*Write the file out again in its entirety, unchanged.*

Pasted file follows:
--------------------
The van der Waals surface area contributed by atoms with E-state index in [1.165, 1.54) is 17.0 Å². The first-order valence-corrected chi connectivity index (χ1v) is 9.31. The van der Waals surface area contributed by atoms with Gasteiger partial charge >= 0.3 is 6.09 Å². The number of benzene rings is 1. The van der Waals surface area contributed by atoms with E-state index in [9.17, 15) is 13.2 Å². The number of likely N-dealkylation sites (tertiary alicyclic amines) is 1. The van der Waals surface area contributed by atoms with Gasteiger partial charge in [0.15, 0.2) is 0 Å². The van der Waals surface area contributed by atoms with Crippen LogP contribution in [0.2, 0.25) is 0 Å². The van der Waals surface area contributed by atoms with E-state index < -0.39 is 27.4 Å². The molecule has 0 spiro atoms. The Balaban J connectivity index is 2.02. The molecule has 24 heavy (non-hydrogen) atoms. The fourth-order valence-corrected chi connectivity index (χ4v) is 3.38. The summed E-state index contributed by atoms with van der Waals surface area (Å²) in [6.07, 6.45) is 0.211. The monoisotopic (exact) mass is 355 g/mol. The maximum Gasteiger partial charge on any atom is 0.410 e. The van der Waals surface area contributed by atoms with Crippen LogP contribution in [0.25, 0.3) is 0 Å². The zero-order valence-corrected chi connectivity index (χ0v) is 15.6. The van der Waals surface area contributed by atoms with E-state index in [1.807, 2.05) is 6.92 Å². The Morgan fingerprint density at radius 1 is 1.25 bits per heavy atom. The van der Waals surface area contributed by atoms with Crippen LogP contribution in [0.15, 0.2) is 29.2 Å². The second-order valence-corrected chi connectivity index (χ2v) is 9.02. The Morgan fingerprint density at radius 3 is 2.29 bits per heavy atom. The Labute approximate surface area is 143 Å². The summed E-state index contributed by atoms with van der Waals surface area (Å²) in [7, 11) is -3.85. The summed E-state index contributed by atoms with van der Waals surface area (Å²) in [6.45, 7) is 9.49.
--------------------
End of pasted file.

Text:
The van der Waals surface area contributed by atoms with E-state index in [1.165, 1.54) is 17.0 Å². The first-order valence-corrected chi connectivity index (χ1v) is 9.31. The van der Waals surface area contributed by atoms with Gasteiger partial charge >= 0.3 is 6.09 Å². The number of benzene rings is 1. The van der Waals surface area contributed by atoms with E-state index in [9.17, 15) is 13.2 Å². The number of likely N-dealkylation sites (tertiary alicyclic amines) is 1. The van der Waals surface area contributed by atoms with Gasteiger partial charge in [0.15, 0.2) is 0 Å². The van der Waals surface area contributed by atoms with Crippen LogP contribution in [0.2, 0.25) is 0 Å². The van der Waals surface area contributed by atoms with E-state index < -0.39 is 27.4 Å². The molecule has 0 spiro atoms. The Balaban J connectivity index is 2.02. The molecule has 24 heavy (non-hydrogen) atoms. The fourth-order valence-corrected chi connectivity index (χ4v) is 3.38. The summed E-state index contributed by atoms with van der Waals surface area (Å²) in [6.07, 6.45) is 0.211. The monoisotopic (exact) mass is 355 g/mol. The maximum Gasteiger partial charge on any atom is 0.410 e. The van der Waals surface area contributed by atoms with Crippen LogP contribution in [0.25, 0.3) is 0 Å². The zero-order valence-corrected chi connectivity index (χ0v) is 15.6. The van der Waals surface area contributed by atoms with E-state index in [1.807, 2.05) is 6.92 Å². The Morgan fingerprint density at radius 1 is 1.25 bits per heavy atom. The van der Waals surface area contributed by atoms with Crippen LogP contribution in [0.15, 0.2) is 29.2 Å². The second-order valence-corrected chi connectivity index (χ2v) is 9.02. The Morgan fingerprint density at radius 3 is 2.29 bits per heavy atom. The Labute approximate surface area is 143 Å². The summed E-state index contributed by atoms with van der Waals surface area (Å²) in [7, 11) is -3.85. The summed E-state index contributed by atoms with van der Waals surface area (Å²) in [6.45, 7) is 9.49.